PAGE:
Tongue Tie

March 5th, 2008 · No Comments

Tongue tie (or Ankyloglossia to give it its proper name) is a condition where the piece of skin (frenulum) under the baby’s tongue is short, and can stop the tongue from moving properly. Although it does not always cause a problem, some babies can have difficulty with breastfeeding, as the baby cannot take enough of the breast into his/her mouth.


  • Not latching on properly
  • Falling off the breast easily
  • Sore nipples for mum
  • Baby does not gain much weight
  • Seems to want to feed constantly
  • Poor drainage of milk can lead to Mastitis
    (click here for information on Mastitis)


If you are having the above problems, and think your baby has a tongue tie it will need to be reported to your GP, midwife, health visitor or peer supporter. They can then refer your baby to a specialist infant feeding clinic for it to be looked at. Royal Preston hospital offers a tongue-tie clinic where they are seen by the Infant Feeding Specialists and a Paediatrician (children’s doctor). Young babies can actually have the tie snipped by a doctor if they feel it is necessary and in most cases it helps the baby to feed better.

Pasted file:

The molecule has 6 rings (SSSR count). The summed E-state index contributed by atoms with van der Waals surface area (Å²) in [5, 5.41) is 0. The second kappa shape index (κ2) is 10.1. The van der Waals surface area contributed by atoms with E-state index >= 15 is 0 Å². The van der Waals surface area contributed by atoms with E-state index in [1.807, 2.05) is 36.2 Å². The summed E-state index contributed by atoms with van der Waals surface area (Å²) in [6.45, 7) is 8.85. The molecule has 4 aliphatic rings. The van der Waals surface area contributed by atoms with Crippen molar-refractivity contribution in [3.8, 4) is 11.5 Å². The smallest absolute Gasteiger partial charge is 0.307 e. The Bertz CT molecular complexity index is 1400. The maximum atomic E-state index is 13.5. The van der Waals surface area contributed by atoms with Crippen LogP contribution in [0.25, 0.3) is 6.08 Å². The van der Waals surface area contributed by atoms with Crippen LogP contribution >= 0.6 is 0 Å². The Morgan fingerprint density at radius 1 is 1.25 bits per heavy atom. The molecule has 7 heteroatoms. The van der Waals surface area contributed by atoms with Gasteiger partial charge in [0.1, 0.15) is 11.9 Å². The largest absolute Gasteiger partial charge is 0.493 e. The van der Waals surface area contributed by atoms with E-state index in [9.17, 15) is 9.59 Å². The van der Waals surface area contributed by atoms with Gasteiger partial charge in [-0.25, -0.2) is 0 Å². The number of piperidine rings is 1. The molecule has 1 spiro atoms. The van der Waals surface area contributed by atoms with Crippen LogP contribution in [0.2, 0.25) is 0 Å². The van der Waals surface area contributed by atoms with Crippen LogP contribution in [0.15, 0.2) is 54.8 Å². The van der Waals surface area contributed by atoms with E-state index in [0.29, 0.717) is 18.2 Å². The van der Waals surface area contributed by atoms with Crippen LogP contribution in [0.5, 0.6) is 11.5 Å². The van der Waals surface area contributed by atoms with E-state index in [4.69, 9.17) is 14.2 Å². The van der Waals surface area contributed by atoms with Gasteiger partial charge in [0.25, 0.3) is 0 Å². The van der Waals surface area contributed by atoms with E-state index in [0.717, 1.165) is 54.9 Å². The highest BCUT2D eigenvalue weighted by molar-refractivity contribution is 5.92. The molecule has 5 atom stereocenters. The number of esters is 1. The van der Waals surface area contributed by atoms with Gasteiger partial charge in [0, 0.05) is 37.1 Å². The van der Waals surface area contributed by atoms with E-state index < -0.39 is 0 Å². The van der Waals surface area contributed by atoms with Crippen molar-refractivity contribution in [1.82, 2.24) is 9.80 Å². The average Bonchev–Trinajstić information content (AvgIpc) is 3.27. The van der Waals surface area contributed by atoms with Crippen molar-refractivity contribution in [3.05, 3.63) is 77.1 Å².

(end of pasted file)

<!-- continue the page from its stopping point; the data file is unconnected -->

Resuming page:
Once the baby has been seen by the Paediatrician they then return to a special ENT (ear nose and throat) session and a Surgeon snips the tongue tie with sterilised scissors. The procedure actually lasts only a minute, and research shows that some babies have actually stayed asleep whilst having it done, so there is no proof that it actually hurts them! As soon as the operation is over, your baby is returned to you for feeding, as this is the best way to comfort him/her. A few drops of blood may be seen and this is normal, but the inside of the mouth heals quicker than any other part of the body, so all baby needs is to be fed and cuddled. You may see a small white patch under the tongue where the tie was snipped but it does not seem to cause any discomfort.


In a recent study of babies who had been given the tie snip, it was found that 80% of mothers reported better breastfeeding within 24 hours. Not all babies who have a tongue tie will need surgery to correct it, it will be based on how bad it is, but it may help your baby to breastfeed more easily.

Written with guidance from “division of Ankyloglossia (tongue-tie) for breastfeeding” (NICE 2005) and Lancashire Teaching Hospital’s Trust “infant tongue frenulotomy service care pathway” (2007)

Tags: Information · Tongue Tie

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